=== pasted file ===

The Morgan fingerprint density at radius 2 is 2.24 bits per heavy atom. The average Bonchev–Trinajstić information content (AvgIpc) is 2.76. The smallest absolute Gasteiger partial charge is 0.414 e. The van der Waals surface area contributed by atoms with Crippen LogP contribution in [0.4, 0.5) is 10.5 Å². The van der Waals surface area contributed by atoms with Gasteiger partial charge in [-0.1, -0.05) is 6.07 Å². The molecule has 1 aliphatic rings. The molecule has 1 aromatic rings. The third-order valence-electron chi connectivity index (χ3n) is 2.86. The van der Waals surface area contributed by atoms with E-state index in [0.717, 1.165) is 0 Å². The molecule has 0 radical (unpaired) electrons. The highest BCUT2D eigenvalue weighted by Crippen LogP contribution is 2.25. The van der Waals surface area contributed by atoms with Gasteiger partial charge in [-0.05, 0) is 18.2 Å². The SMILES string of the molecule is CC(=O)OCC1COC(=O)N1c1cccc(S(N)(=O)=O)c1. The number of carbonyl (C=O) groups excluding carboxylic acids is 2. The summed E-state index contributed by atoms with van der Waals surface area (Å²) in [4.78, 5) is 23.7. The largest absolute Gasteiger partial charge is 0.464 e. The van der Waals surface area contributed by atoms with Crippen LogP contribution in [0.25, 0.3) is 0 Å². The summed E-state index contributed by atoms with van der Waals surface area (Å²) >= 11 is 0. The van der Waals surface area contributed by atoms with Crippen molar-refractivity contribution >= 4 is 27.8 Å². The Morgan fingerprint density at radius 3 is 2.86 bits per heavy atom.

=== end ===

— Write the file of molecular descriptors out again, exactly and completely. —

The Morgan fingerprint density at radius 2 is 2.24 bits per heavy atom. The average Bonchev–Trinajstić information content (AvgIpc) is 2.76. The smallest absolute Gasteiger partial charge is 0.414 e. The van der Waals surface area contributed by atoms with Crippen LogP contribution in [0.4, 0.5) is 10.5 Å². The van der Waals surface area contributed by atoms with Gasteiger partial charge in [-0.1, -0.05) is 6.07 Å². The molecule has 1 aliphatic rings. The molecule has 1 aromatic rings. The third-order valence-electron chi connectivity index (χ3n) is 2.86. The van der Waals surface area contributed by atoms with E-state index in [0.717, 1.165) is 0 Å². The molecule has 0 radical (unpaired) electrons. The highest BCUT2D eigenvalue weighted by Crippen LogP contribution is 2.25. The van der Waals surface area contributed by atoms with Gasteiger partial charge in [-0.05, 0) is 18.2 Å². The SMILES string of the molecule is CC(=O)OCC1COC(=O)N1c1cccc(S(N)(=O)=O)c1. The number of carbonyl (C=O) groups excluding carboxylic acids is 2. The summed E-state index contributed by atoms with van der Waals surface area (Å²) in [4.78, 5) is 23.7. The largest absolute Gasteiger partial charge is 0.464 e. The van der Waals surface area contributed by atoms with Crippen LogP contribution in [0.25, 0.3) is 0 Å². The summed E-state index contributed by atoms with van der Waals surface area (Å²) >= 11 is 0. The van der Waals surface area contributed by atoms with Crippen molar-refractivity contribution >= 4 is 27.8 Å². The Morgan fingerprint density at radius 3 is 2.86 bits per heavy atom.